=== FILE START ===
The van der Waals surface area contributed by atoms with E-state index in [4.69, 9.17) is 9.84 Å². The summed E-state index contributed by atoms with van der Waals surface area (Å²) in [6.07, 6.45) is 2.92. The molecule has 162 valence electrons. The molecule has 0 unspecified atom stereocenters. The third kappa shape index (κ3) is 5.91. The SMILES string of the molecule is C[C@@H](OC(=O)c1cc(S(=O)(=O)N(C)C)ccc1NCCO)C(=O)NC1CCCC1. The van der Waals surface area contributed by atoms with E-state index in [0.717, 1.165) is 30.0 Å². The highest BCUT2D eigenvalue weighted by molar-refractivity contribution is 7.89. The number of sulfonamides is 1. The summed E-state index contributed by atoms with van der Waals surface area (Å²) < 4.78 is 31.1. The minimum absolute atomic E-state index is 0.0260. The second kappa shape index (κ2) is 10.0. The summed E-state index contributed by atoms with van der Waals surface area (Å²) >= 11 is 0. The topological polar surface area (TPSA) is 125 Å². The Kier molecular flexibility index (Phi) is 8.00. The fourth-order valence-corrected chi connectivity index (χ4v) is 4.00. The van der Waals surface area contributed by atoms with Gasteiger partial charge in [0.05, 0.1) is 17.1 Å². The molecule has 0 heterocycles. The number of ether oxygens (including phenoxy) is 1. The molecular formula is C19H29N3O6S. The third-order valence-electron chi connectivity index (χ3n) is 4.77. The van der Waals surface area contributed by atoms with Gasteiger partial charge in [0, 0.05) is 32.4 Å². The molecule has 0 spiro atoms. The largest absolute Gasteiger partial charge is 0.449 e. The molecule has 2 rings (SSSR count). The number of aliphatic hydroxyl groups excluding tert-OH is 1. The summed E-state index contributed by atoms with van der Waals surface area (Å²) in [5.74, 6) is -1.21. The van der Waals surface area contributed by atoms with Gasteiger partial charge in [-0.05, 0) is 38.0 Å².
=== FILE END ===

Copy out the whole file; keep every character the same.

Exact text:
The van der Waals surface area contributed by atoms with E-state index in [4.69, 9.17) is 9.84 Å². The summed E-state index contributed by atoms with van der Waals surface area (Å²) in [6.07, 6.45) is 2.92. The molecule has 162 valence electrons. The molecule has 0 unspecified atom stereocenters. The third kappa shape index (κ3) is 5.91. The SMILES string of the molecule is C[C@@H](OC(=O)c1cc(S(=O)(=O)N(C)C)ccc1NCCO)C(=O)NC1CCCC1. The van der Waals surface area contributed by atoms with E-state index in [0.717, 1.165) is 30.0 Å². The highest BCUT2D eigenvalue weighted by molar-refractivity contribution is 7.89. The number of sulfonamides is 1. The summed E-state index contributed by atoms with van der Waals surface area (Å²) < 4.78 is 31.1. The minimum absolute atomic E-state index is 0.0260. The second kappa shape index (κ2) is 10.0. The summed E-state index contributed by atoms with van der Waals surface area (Å²) >= 11 is 0. The topological polar surface area (TPSA) is 125 Å². The Kier molecular flexibility index (Phi) is 8.00. The fourth-order valence-corrected chi connectivity index (χ4v) is 4.00. The van der Waals surface area contributed by atoms with Gasteiger partial charge in [0.05, 0.1) is 17.1 Å². The molecule has 0 heterocycles. The number of ether oxygens (including phenoxy) is 1. The molecular formula is C19H29N3O6S. The third-order valence-electron chi connectivity index (χ3n) is 4.77. The van der Waals surface area contributed by atoms with Gasteiger partial charge in [0, 0.05) is 32.4 Å². The molecule has 0 spiro atoms. The largest absolute Gasteiger partial charge is 0.449 e. The molecule has 2 rings (SSSR count). The number of aliphatic hydroxyl groups excluding tert-OH is 1. The summed E-state index contributed by atoms with van der Waals surface area (Å²) in [5.74, 6) is -1.21. The van der Waals surface area contributed by atoms with Gasteiger partial charge in [-0.05, 0) is 38.0 Å².